December 11, 2013
Doctors: CFK’s surgery is low-risk, routine
The operation will likely involve drilling small holes through the president’s skull
President Cristina Fernández de Kirchner will undergo surgery today to remove blood between her brain and skull that has been causing new and worrying symptoms, her physicians announced yesterday. The head of state could now have to rest for up to three months to recover from the surgery.
The president’s doctors had ordered Fernández de Kirchner to rest for a month after discovering the chronic subdural haematoma — a clot inside her skull pressuring her brain and causing headaches, but the situation became more urgent after the head of state felt a weakness and numbness in her upper left arm Sunday evening, according to doctors at the Fundacion Favaloro, one of the country’s top cardiology hospitals.
After being examined at the Olivos presidential residency following her complaints, the president was “admitted once again to the hospital for her preparation and pre-surgical cardiovascular examinations.”
“Facing these symptoms, the team decided on surgical intervention,” the hospital’s doctors said in a statement yesterday.
The surgery, scheduled for 8am today, is likely to involve drilling small holes through the skull to remove coagulated blood, a procedure known as burr holes.
A diagnosis is reached by doctors after checking the patient’s balance, coordination, mental functions, sensation and strength. But because symptoms are often subtle, computer scans of the head or magnetic resonance imaging (MRI) exam may be necessary.
In a three-paragraph statement released late Saturday that raised more questions than answers, her doctors attributed the injury to a still unexplained blow to her head she suffered on August 12. That would have been the day after a primary vote showed a significant drop in support for ruling party candidates.
The statement issued Saturday night contradicted earlier claims about the nature of Fernández de Kirchner’s hospital tests. During one visit in August that had been described as gynaecological, a brain scan was performed that didn’t find anything wrong, presidential spokesman Alfredo Scoccimarro revealed.
Experts said it’s not unusual for symptoms of a chronic subdural haematoma to take weeks to appear, and many patients don’t even recall injuring their heads, according to the US Mayo Hospital.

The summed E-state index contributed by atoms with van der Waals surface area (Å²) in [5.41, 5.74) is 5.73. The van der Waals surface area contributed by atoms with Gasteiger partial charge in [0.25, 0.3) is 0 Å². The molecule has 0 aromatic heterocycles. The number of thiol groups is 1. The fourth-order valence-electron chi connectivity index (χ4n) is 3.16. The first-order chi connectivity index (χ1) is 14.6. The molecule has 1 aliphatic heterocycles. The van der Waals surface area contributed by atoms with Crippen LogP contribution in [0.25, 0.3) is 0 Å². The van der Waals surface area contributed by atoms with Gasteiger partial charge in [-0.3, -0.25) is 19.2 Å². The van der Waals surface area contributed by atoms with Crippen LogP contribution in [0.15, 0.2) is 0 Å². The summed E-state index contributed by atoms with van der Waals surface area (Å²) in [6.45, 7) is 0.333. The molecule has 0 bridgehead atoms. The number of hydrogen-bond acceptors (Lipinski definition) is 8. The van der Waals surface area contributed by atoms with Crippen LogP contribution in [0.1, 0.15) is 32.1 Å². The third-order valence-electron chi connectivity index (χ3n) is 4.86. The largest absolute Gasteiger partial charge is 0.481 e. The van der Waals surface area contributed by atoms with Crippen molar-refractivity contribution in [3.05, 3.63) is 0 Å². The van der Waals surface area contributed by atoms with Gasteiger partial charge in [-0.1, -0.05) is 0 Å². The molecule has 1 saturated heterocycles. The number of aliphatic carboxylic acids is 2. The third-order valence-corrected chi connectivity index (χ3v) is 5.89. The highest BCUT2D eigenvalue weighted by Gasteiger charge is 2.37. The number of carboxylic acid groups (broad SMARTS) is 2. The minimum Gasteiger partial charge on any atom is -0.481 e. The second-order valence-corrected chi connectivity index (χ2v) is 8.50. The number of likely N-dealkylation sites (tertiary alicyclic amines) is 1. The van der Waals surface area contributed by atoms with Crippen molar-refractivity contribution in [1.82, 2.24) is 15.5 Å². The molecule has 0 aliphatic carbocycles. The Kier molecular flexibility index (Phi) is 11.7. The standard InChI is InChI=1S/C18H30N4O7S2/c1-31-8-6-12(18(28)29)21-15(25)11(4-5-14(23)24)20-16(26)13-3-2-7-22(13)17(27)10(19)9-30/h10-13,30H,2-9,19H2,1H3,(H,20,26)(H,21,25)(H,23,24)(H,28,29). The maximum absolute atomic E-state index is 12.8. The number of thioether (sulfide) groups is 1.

The US National Institute of Health said symptoms can include confusion, decreased memory, difficulty speaking and walking, drowsiness, headaches, and weakness or numbness in the arms, leg or face.
The surgery is considered low risk, and the symptoms can be effectively and safely treated by draining the blood mass through a catheter, according to guidance from the University of Los Angeles.
Doctors Edgardo Cristiano and Federico Micheli, the heads of neurology at the Italiano and Clínicas hospitals respectively, described the operation as “one of the simplest surgeries,” lasting “between 30 minutes and an hour.”
“It’s usually not necessary to open the cranium, this only occurs when there are complications,” said Cristiano, adding that “recovery is very quick; patients tend to be in good condition the day after, they have a day in intensive care, and are usually able to go home within the third or fourth day.”
The president’s doctors ruled that the operation was necessary to reduce or prevent permanent brain damage, but details of the procedure were not divulged aside from stating that it would include the “drainage of said haemotoma.” It may include drilling small holes in skull to relieve pressure and suction out fluid. Large haematomas or solid blood clots may require opening section of the skull, which is called a craniotomy.
Even as everyone seemed to take pains to emphasize the low risk of the procedure, that does not mean there is no risk.
The United Kingdom’s National Health Service (NHS) reports that an “estimated one in 20 people will die within the first 30 days after having surgery to treat a chronic subdural haematoma.”
Complications can include the formation of a new clot during the
Although the vast majority of patients recover quickly, it can also be prolonged and incomplete in certain cases. Patients may need medication to control or prevent seizures for up to a year, with symptoms including amnesia, attention difficulty, anxiety, sleep problems, muscle weakness on one side of the body, dysphasia, and headaches.
Most adults recover within six months, but some patients may need further surgery if the fluid returns.
According to the NHS, “recurrence of the haematoma occurs in an estimated one in 10 cases and may require further surgery to correct it.”
Herald with AP, DyN